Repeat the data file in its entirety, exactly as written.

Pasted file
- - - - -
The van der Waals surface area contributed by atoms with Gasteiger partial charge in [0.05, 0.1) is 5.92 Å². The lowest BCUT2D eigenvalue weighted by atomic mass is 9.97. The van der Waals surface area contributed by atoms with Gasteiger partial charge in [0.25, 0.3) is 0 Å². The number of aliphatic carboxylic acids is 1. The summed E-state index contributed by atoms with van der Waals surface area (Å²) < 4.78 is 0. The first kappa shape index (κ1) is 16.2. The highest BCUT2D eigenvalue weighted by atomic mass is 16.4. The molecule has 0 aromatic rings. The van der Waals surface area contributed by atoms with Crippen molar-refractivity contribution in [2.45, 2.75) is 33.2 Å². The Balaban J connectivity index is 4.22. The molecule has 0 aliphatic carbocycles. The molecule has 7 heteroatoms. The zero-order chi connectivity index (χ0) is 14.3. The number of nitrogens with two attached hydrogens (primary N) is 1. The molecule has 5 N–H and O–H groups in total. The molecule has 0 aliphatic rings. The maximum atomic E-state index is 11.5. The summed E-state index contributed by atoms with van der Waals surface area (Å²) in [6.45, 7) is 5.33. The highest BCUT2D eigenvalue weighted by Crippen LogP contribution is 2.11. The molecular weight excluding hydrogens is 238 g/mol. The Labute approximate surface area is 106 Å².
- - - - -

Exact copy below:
The van der Waals surface area contributed by atoms with Gasteiger partial charge in [0.05, 0.1) is 5.92 Å². The lowest BCUT2D eigenvalue weighted by atomic mass is 9.97. The van der Waals surface area contributed by atoms with Gasteiger partial charge in [0.25, 0.3) is 0 Å². The number of aliphatic carboxylic acids is 1. The summed E-state index contributed by atoms with van der Waals surface area (Å²) < 4.78 is 0. The first kappa shape index (κ1) is 16.2. The highest BCUT2D eigenvalue weighted by atomic mass is 16.4. The molecule has 0 aromatic rings. The van der Waals surface area contributed by atoms with Crippen molar-refractivity contribution in [2.45, 2.75) is 33.2 Å². The Balaban J connectivity index is 4.22. The molecule has 0 aliphatic carbocycles. The molecule has 7 heteroatoms. The zero-order chi connectivity index (χ0) is 14.3. The number of nitrogens with two attached hydrogens (primary N) is 1. The molecule has 5 N–H and O–H groups in total. The molecule has 0 aliphatic rings. The maximum atomic E-state index is 11.5. The summed E-state index contributed by atoms with van der Waals surface area (Å²) in [6.45, 7) is 5.33. The highest BCUT2D eigenvalue weighted by Crippen LogP contribution is 2.11. The molecular weight excluding hydrogens is 238 g/mol. The Labute approximate surface area is 106 Å².